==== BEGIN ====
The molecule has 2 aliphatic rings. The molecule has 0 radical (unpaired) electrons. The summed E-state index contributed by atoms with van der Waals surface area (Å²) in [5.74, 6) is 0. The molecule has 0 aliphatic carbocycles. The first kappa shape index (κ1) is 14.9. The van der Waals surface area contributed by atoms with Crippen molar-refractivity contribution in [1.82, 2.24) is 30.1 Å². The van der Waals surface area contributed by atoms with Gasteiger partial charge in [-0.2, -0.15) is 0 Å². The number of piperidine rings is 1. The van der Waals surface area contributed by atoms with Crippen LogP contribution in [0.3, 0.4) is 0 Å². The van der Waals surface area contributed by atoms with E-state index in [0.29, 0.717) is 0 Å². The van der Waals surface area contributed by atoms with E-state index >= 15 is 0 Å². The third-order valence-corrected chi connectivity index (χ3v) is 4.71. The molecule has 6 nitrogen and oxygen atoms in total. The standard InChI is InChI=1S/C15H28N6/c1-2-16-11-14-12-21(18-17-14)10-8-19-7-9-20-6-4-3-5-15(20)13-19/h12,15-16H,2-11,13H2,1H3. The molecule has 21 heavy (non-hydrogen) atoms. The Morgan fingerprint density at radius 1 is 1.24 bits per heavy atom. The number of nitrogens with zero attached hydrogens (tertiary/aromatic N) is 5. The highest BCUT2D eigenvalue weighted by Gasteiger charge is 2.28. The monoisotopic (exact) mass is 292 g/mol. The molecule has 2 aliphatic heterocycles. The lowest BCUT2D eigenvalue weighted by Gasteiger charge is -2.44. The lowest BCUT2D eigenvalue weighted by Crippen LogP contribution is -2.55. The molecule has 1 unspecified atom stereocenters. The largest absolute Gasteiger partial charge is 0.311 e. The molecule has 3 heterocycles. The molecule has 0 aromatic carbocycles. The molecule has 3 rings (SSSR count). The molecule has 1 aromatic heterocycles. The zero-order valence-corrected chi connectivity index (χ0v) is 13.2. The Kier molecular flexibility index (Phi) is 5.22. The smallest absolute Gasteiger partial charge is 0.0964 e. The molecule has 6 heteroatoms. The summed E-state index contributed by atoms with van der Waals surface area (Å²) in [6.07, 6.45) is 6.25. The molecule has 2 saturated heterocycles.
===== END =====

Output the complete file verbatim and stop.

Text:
The molecule has 2 aliphatic rings. The molecule has 0 radical (unpaired) electrons. The summed E-state index contributed by atoms with van der Waals surface area (Å²) in [5.74, 6) is 0. The molecule has 0 aliphatic carbocycles. The first kappa shape index (κ1) is 14.9. The van der Waals surface area contributed by atoms with Crippen molar-refractivity contribution in [1.82, 2.24) is 30.1 Å². The van der Waals surface area contributed by atoms with Gasteiger partial charge in [-0.2, -0.15) is 0 Å². The number of piperidine rings is 1. The van der Waals surface area contributed by atoms with Crippen LogP contribution in [0.3, 0.4) is 0 Å². The van der Waals surface area contributed by atoms with E-state index in [0.29, 0.717) is 0 Å². The van der Waals surface area contributed by atoms with E-state index >= 15 is 0 Å². The third-order valence-corrected chi connectivity index (χ3v) is 4.71. The molecule has 6 nitrogen and oxygen atoms in total. The standard InChI is InChI=1S/C15H28N6/c1-2-16-11-14-12-21(18-17-14)10-8-19-7-9-20-6-4-3-5-15(20)13-19/h12,15-16H,2-11,13H2,1H3. The molecule has 21 heavy (non-hydrogen) atoms. The Morgan fingerprint density at radius 1 is 1.24 bits per heavy atom. The number of nitrogens with zero attached hydrogens (tertiary/aromatic N) is 5. The highest BCUT2D eigenvalue weighted by Gasteiger charge is 2.28. The monoisotopic (exact) mass is 292 g/mol. The molecule has 2 aliphatic heterocycles. The lowest BCUT2D eigenvalue weighted by Gasteiger charge is -2.44. The lowest BCUT2D eigenvalue weighted by Crippen LogP contribution is -2.55. The molecule has 1 unspecified atom stereocenters. The largest absolute Gasteiger partial charge is 0.311 e. The molecule has 3 heterocycles. The molecule has 0 aromatic carbocycles. The molecule has 3 rings (SSSR count). The molecule has 1 aromatic heterocycles. The zero-order valence-corrected chi connectivity index (χ0v) is 13.2. The Kier molecular flexibility index (Phi) is 5.22. The smallest absolute Gasteiger partial charge is 0.0964 e. The molecule has 6 heteroatoms. The summed E-state index contributed by atoms with van der Waals surface area (Å²) in [6.07, 6.45) is 6.25. The molecule has 2 saturated heterocycles.